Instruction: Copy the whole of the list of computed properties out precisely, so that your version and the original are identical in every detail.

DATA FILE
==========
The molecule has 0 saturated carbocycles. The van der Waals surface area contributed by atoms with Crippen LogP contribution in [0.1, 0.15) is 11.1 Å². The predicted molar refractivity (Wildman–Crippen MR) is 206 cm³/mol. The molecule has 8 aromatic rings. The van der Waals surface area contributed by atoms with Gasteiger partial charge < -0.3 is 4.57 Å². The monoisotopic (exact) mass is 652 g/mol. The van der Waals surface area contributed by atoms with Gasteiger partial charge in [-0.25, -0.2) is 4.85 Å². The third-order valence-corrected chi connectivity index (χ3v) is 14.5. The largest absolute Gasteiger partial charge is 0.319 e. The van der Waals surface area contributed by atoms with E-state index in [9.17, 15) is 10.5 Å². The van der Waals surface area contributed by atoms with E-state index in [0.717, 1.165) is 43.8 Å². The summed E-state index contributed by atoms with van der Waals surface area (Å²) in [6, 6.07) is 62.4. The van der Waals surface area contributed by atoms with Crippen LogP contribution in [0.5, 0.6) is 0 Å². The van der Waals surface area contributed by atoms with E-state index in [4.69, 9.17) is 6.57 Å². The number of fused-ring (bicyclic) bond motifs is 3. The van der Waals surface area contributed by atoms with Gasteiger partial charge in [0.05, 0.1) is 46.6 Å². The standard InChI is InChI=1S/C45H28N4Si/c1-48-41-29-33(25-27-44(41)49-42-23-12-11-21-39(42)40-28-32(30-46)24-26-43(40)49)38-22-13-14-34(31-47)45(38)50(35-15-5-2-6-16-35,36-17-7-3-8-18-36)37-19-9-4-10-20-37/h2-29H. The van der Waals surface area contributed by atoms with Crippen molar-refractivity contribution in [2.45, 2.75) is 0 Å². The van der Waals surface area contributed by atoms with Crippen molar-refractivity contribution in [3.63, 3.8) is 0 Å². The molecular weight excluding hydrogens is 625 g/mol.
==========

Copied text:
The molecule has 0 saturated carbocycles. The van der Waals surface area contributed by atoms with Crippen LogP contribution in [0.1, 0.15) is 11.1 Å². The predicted molar refractivity (Wildman–Crippen MR) is 206 cm³/mol. The molecule has 8 aromatic rings. The van der Waals surface area contributed by atoms with Gasteiger partial charge < -0.3 is 4.57 Å². The monoisotopic (exact) mass is 652 g/mol. The van der Waals surface area contributed by atoms with Gasteiger partial charge in [-0.25, -0.2) is 4.85 Å². The third-order valence-corrected chi connectivity index (χ3v) is 14.5. The largest absolute Gasteiger partial charge is 0.319 e. The van der Waals surface area contributed by atoms with E-state index in [9.17, 15) is 10.5 Å². The van der Waals surface area contributed by atoms with E-state index in [0.717, 1.165) is 43.8 Å². The summed E-state index contributed by atoms with van der Waals surface area (Å²) in [6, 6.07) is 62.4. The van der Waals surface area contributed by atoms with Crippen LogP contribution in [0.5, 0.6) is 0 Å². The van der Waals surface area contributed by atoms with E-state index in [4.69, 9.17) is 6.57 Å². The number of fused-ring (bicyclic) bond motifs is 3. The van der Waals surface area contributed by atoms with Gasteiger partial charge in [0.05, 0.1) is 46.6 Å². The standard InChI is InChI=1S/C45H28N4Si/c1-48-41-29-33(25-27-44(41)49-42-23-12-11-21-39(42)40-28-32(30-46)24-26-43(40)49)38-22-13-14-34(31-47)45(38)50(35-15-5-2-6-16-35,36-17-7-3-8-18-36)37-19-9-4-10-20-37/h2-29H. The van der Waals surface area contributed by atoms with Crippen molar-refractivity contribution in [2.45, 2.75) is 0 Å². The van der Waals surface area contributed by atoms with Crippen molar-refractivity contribution in [3.63, 3.8) is 0 Å². The molecular weight excluding hydrogens is 625 g/mol.